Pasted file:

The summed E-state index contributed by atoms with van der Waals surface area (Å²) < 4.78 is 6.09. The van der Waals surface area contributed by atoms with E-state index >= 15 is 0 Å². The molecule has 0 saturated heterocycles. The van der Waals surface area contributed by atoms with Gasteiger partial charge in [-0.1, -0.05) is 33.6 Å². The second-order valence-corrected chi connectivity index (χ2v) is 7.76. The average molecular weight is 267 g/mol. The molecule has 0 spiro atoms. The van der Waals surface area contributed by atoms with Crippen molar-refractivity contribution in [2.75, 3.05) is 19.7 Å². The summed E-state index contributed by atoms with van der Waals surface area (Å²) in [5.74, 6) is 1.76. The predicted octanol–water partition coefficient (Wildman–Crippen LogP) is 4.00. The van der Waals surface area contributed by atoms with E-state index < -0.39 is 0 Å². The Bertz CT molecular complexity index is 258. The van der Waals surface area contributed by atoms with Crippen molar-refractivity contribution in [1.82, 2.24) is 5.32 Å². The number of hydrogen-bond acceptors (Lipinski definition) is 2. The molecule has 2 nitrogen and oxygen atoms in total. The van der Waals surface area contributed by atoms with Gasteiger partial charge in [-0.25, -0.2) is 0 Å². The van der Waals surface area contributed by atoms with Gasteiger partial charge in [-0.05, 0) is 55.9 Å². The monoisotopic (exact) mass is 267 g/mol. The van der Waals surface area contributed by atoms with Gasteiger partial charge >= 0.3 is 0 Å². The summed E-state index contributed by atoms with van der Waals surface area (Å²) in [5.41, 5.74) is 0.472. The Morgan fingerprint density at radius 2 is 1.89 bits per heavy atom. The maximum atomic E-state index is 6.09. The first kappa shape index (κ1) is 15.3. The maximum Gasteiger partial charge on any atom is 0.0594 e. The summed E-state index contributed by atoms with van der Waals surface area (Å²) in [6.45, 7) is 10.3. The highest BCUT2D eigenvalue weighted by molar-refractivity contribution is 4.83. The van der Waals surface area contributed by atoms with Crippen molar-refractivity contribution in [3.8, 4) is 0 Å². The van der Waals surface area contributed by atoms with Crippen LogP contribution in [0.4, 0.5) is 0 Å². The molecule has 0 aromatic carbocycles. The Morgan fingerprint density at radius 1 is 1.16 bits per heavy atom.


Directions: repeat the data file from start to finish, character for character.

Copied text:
The summed E-state index contributed by atoms with van der Waals surface area (Å²) < 4.78 is 6.09. The van der Waals surface area contributed by atoms with E-state index >= 15 is 0 Å². The molecule has 0 saturated heterocycles. The van der Waals surface area contributed by atoms with Gasteiger partial charge in [-0.1, -0.05) is 33.6 Å². The second-order valence-corrected chi connectivity index (χ2v) is 7.76. The average molecular weight is 267 g/mol. The molecule has 0 spiro atoms. The van der Waals surface area contributed by atoms with Crippen molar-refractivity contribution in [2.75, 3.05) is 19.7 Å². The summed E-state index contributed by atoms with van der Waals surface area (Å²) in [5.74, 6) is 1.76. The predicted octanol–water partition coefficient (Wildman–Crippen LogP) is 4.00. The van der Waals surface area contributed by atoms with E-state index < -0.39 is 0 Å². The Bertz CT molecular complexity index is 258. The van der Waals surface area contributed by atoms with Crippen molar-refractivity contribution in [1.82, 2.24) is 5.32 Å². The number of hydrogen-bond acceptors (Lipinski definition) is 2. The molecule has 2 nitrogen and oxygen atoms in total. The van der Waals surface area contributed by atoms with Gasteiger partial charge in [-0.25, -0.2) is 0 Å². The van der Waals surface area contributed by atoms with Gasteiger partial charge in [-0.05, 0) is 55.9 Å². The monoisotopic (exact) mass is 267 g/mol. The van der Waals surface area contributed by atoms with Gasteiger partial charge >= 0.3 is 0 Å². The summed E-state index contributed by atoms with van der Waals surface area (Å²) in [5.41, 5.74) is 0.472. The Morgan fingerprint density at radius 2 is 1.89 bits per heavy atom. The maximum atomic E-state index is 6.09. The first kappa shape index (κ1) is 15.3. The maximum Gasteiger partial charge on any atom is 0.0594 e. The summed E-state index contributed by atoms with van der Waals surface area (Å²) in [6.45, 7) is 10.3. The highest BCUT2D eigenvalue weighted by molar-refractivity contribution is 4.83. The van der Waals surface area contributed by atoms with Crippen molar-refractivity contribution in [3.8, 4) is 0 Å². The van der Waals surface area contributed by atoms with Crippen LogP contribution in [0.4, 0.5) is 0 Å². The molecule has 0 aromatic carbocycles. The Morgan fingerprint density at radius 1 is 1.16 bits per heavy atom.